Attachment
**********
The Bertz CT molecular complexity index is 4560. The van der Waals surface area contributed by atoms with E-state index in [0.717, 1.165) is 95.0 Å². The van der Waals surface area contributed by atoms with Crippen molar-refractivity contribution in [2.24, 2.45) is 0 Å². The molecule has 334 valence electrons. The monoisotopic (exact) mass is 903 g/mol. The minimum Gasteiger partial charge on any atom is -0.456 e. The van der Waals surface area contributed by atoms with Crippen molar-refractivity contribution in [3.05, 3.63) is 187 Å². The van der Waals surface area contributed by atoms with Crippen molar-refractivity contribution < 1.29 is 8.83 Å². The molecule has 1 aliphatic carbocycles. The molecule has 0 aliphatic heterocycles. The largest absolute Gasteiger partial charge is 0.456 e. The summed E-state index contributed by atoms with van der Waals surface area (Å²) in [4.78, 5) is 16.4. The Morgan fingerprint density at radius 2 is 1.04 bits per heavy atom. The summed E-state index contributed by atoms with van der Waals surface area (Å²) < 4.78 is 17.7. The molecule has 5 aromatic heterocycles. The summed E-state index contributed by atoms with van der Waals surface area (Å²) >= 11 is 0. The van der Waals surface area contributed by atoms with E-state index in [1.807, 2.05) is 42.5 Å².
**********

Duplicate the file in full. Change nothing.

The Bertz CT molecular complexity index is 4560. The van der Waals surface area contributed by atoms with E-state index in [0.717, 1.165) is 95.0 Å². The van der Waals surface area contributed by atoms with Crippen molar-refractivity contribution in [2.24, 2.45) is 0 Å². The molecule has 334 valence electrons. The monoisotopic (exact) mass is 903 g/mol. The minimum Gasteiger partial charge on any atom is -0.456 e. The van der Waals surface area contributed by atoms with Crippen molar-refractivity contribution in [3.05, 3.63) is 187 Å². The van der Waals surface area contributed by atoms with Crippen molar-refractivity contribution < 1.29 is 8.83 Å². The molecule has 1 aliphatic carbocycles. The molecule has 0 aliphatic heterocycles. The largest absolute Gasteiger partial charge is 0.456 e. The summed E-state index contributed by atoms with van der Waals surface area (Å²) in [4.78, 5) is 16.4. The Morgan fingerprint density at radius 2 is 1.04 bits per heavy atom. The summed E-state index contributed by atoms with van der Waals surface area (Å²) < 4.78 is 17.7. The molecule has 5 aromatic heterocycles. The summed E-state index contributed by atoms with van der Waals surface area (Å²) >= 11 is 0. The van der Waals surface area contributed by atoms with E-state index in [1.807, 2.05) is 42.5 Å².